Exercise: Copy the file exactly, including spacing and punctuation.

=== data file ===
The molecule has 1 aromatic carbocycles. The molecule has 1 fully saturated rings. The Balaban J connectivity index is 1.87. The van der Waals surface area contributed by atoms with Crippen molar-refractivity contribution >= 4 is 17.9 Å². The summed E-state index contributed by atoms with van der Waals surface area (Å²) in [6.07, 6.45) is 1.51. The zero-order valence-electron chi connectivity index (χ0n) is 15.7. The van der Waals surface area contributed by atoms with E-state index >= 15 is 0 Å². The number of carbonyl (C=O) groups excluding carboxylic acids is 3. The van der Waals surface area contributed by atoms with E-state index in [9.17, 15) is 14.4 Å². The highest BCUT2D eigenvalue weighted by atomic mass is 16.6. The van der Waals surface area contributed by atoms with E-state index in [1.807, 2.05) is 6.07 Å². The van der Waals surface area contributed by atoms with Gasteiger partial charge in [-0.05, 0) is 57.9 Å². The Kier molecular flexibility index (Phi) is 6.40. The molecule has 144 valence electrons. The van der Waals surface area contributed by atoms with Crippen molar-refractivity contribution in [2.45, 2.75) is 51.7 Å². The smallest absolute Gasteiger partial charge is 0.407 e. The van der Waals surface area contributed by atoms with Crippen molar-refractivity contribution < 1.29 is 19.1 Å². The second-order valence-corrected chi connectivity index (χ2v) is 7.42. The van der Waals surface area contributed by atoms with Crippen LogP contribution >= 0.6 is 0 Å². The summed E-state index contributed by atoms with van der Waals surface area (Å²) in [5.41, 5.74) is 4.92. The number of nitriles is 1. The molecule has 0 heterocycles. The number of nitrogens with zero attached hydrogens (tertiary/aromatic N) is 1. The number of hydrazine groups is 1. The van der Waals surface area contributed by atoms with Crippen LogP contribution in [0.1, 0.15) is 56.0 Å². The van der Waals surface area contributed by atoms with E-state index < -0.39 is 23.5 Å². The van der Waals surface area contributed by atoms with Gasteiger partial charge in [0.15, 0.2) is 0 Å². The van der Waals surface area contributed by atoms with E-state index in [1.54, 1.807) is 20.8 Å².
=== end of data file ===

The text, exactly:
The molecule has 1 aromatic carbocycles. The molecule has 1 fully saturated rings. The Balaban J connectivity index is 1.87. The van der Waals surface area contributed by atoms with Crippen molar-refractivity contribution >= 4 is 17.9 Å². The summed E-state index contributed by atoms with van der Waals surface area (Å²) in [6.07, 6.45) is 1.51. The zero-order valence-electron chi connectivity index (χ0n) is 15.7. The van der Waals surface area contributed by atoms with E-state index >= 15 is 0 Å². The number of carbonyl (C=O) groups excluding carboxylic acids is 3. The van der Waals surface area contributed by atoms with E-state index in [9.17, 15) is 14.4 Å². The highest BCUT2D eigenvalue weighted by atomic mass is 16.6. The van der Waals surface area contributed by atoms with E-state index in [1.807, 2.05) is 6.07 Å². The van der Waals surface area contributed by atoms with Gasteiger partial charge in [-0.05, 0) is 57.9 Å². The Kier molecular flexibility index (Phi) is 6.40. The molecule has 144 valence electrons. The van der Waals surface area contributed by atoms with Crippen molar-refractivity contribution in [2.45, 2.75) is 51.7 Å². The smallest absolute Gasteiger partial charge is 0.407 e. The van der Waals surface area contributed by atoms with Crippen molar-refractivity contribution < 1.29 is 19.1 Å². The second-order valence-corrected chi connectivity index (χ2v) is 7.42. The van der Waals surface area contributed by atoms with Crippen LogP contribution >= 0.6 is 0 Å². The summed E-state index contributed by atoms with van der Waals surface area (Å²) in [5.41, 5.74) is 4.92. The number of nitriles is 1. The molecule has 0 heterocycles. The number of nitrogens with zero attached hydrogens (tertiary/aromatic N) is 1. The number of hydrazine groups is 1. The van der Waals surface area contributed by atoms with Crippen LogP contribution in [0.1, 0.15) is 56.0 Å². The van der Waals surface area contributed by atoms with E-state index < -0.39 is 23.5 Å². The van der Waals surface area contributed by atoms with Gasteiger partial charge in [0.15, 0.2) is 0 Å². The van der Waals surface area contributed by atoms with E-state index in [1.54, 1.807) is 20.8 Å².